Important information for Queensland Landlords

Many property investors with residential rental properties in Queensland may not be aware that New Minimum Standards Housing Legislation has recently been passed in Queensland Parliament.

The Housing Legislation (Building Better Futures) Amendment Bill 2017 was introduced into Queensland Parliament on 10th August 2017.  This bill was PASSED on 25 October 2017.

When will the new bill take effect?

The commencement date of the bill is not yet known. As the Queensland Government announced a state election on 29th October, the Government is in caretaker mode until a new Government is elected and sworn in. The new laws commencement date cannot occur until the new Government is in place.

What does it mean for you? 

The bill amends five different Acts, the important ones to note for Landlords are the Housing Act 2003, and the Residential Tenancies and Rooming Accommodation Act (RTRA Act).

The bill will provide for the prescribing of minimum housing standards for rental accommodation. These will be achieved by:

  • Amending the RTRA Act to enable new provisions to be made within the RTRA Regulation that specify the minimum housing standards in relation to building and health matters that is the lessor and/or agent responsibility
  • Enabling the development of prescribed housing standards in the RTRA Regulation to supplement the existing legislation for minimum building standards under Building Codes enforced through local councils and that of tenancy legislation and regulation with a focus on health and safety matters which are or will be the responsibility of the lessor and/or agent.

Amendments that will be made to the RTRA Act include a NEW section 17A and AMENDMENT to existing section 185 – see below

17A Prescribed minimum housing standards
(1) A prescribed minimum housing standard means a standard prescribed by a regulation.
(2) A regulation may prescribe minimum housing standards for—
(a) a residential premises let, or to be let, under a residential tenancy agreement; or
(b) a rental premises; or
(c) inclusions for premises; or
(d) facilities in a moveable dwelling park (park facilities).
(3) A prescribed minimum housing standard may be for any matter relating to the premises, inclusions or park facilities, including, for example, the following—
(a) sanitation, drainage, cleanliness and repair
of the premises, inclusions or park facilities;
(b) ventilation and insulation;
(c) protection from damp and its effects;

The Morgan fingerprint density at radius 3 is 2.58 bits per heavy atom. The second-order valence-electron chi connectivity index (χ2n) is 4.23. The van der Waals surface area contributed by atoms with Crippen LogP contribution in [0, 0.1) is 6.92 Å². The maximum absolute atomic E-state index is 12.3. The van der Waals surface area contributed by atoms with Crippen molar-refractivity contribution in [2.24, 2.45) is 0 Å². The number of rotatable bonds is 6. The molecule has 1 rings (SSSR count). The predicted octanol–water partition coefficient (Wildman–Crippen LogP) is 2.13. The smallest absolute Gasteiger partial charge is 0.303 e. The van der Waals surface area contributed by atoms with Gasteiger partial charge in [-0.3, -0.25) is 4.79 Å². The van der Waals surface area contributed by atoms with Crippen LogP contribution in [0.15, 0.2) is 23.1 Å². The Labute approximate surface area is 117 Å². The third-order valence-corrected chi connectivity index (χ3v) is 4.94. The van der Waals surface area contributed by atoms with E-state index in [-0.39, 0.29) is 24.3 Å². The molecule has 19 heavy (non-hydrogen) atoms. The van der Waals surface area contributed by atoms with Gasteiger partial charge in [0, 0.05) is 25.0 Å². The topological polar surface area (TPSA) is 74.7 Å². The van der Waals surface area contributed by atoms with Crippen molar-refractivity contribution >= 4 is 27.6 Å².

(d) construction, condition, structures, safety and situation of the premises, inclusions or
park facilities;
(e) the dimensions of rooms in the premises;
(f) privacy and security;
(g) provision of water supply, storage and sanitary facilities;
(h) laundry and cooking facilities;
(i) lighting;
(j) freedom from vermin infestation;
(k) energy efficiency.
(4) If a regulation made under subsection (2) makes provision in relation to a matter and provision is also made in relation to that matter by, or under,
any Act, the regulation—
(a) if not inconsistent with the Act, must be observed in addition to that Act; and
(b) if inconsistent with the Act, is, to the extent of the inconsistency, of no force or effect
and that Act prevails.
Example of inconsistency between a prescribed
minimum housing standard and an Act—
A prescribed minimum housing standard, that purports to require a lessor to keep residential premises and inclusions clean after the start of a tenancy, is inconsistent with the obligations of a tenant under section 188(2).
(5) A regulation may also prescribe how compliance with minimum housing standards is to be monitored and enforced.
(6) In this section—
premises means premises mentioned in subsection (2)(a) or (b).

83 Amendment of s 185 (Lessor’s obligations generally)
(1) Section 185(2)—
(e) the premises and inclusions otherwise comply with any prescribed minimum
housing standards applying to the premises or inclusions.
(2) Section 185(3)—
(e) must ensure the premises and inclusions otherwise comply with any prescribed
minimum housing standards applying to the premises or inclusions.

What is important to note for now, is that the regulations and method of enforcement / compliance are not yet known.

However, it is important that you ensure your property manager is keeping you up to speed with this as it all unfolds.

Beyond Property Management would like to thank and credit Real Estate Excellence for their continued service in keeping our Agency updated with up-to-the-minute announcements and information that effect our industry.

As we are clients of Real Estate Excellence, Beyond Property Management clients can be assured of best practice service and the utmost in industry compliance.

Is your Property Manager your eyes and ears in the market? 

(c) Beyond Property Management Pty Ltd and Real Estate Excellence Pty Ltd 2017